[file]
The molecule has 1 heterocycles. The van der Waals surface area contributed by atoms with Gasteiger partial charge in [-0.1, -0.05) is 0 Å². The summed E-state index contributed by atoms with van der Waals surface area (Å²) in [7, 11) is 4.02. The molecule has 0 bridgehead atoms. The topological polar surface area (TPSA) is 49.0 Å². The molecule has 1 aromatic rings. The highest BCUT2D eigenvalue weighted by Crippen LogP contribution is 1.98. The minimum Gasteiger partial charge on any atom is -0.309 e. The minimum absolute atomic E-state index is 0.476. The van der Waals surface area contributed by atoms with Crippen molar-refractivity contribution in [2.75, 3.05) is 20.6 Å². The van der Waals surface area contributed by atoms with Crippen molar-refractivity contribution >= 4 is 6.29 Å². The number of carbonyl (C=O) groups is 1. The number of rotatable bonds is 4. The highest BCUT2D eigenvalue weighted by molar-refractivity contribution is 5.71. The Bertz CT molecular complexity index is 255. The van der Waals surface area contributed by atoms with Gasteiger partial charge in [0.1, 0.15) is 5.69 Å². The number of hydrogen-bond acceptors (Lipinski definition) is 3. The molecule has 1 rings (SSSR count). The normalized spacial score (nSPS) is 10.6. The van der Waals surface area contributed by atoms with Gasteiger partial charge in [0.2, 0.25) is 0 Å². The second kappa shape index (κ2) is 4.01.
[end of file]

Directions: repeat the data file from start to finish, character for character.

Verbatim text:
The molecule has 1 heterocycles. The van der Waals surface area contributed by atoms with Gasteiger partial charge in [-0.1, -0.05) is 0 Å². The summed E-state index contributed by atoms with van der Waals surface area (Å²) in [7, 11) is 4.02. The molecule has 0 bridgehead atoms. The topological polar surface area (TPSA) is 49.0 Å². The molecule has 1 aromatic rings. The highest BCUT2D eigenvalue weighted by Crippen LogP contribution is 1.98. The minimum Gasteiger partial charge on any atom is -0.309 e. The minimum absolute atomic E-state index is 0.476. The van der Waals surface area contributed by atoms with Crippen molar-refractivity contribution in [2.75, 3.05) is 20.6 Å². The van der Waals surface area contributed by atoms with Crippen molar-refractivity contribution >= 4 is 6.29 Å². The number of carbonyl (C=O) groups is 1. The number of rotatable bonds is 4. The highest BCUT2D eigenvalue weighted by molar-refractivity contribution is 5.71. The Bertz CT molecular complexity index is 255. The van der Waals surface area contributed by atoms with Gasteiger partial charge in [0.1, 0.15) is 5.69 Å². The number of hydrogen-bond acceptors (Lipinski definition) is 3. The molecule has 1 rings (SSSR count). The normalized spacial score (nSPS) is 10.6. The van der Waals surface area contributed by atoms with Gasteiger partial charge in [0.2, 0.25) is 0 Å². The second kappa shape index (κ2) is 4.01.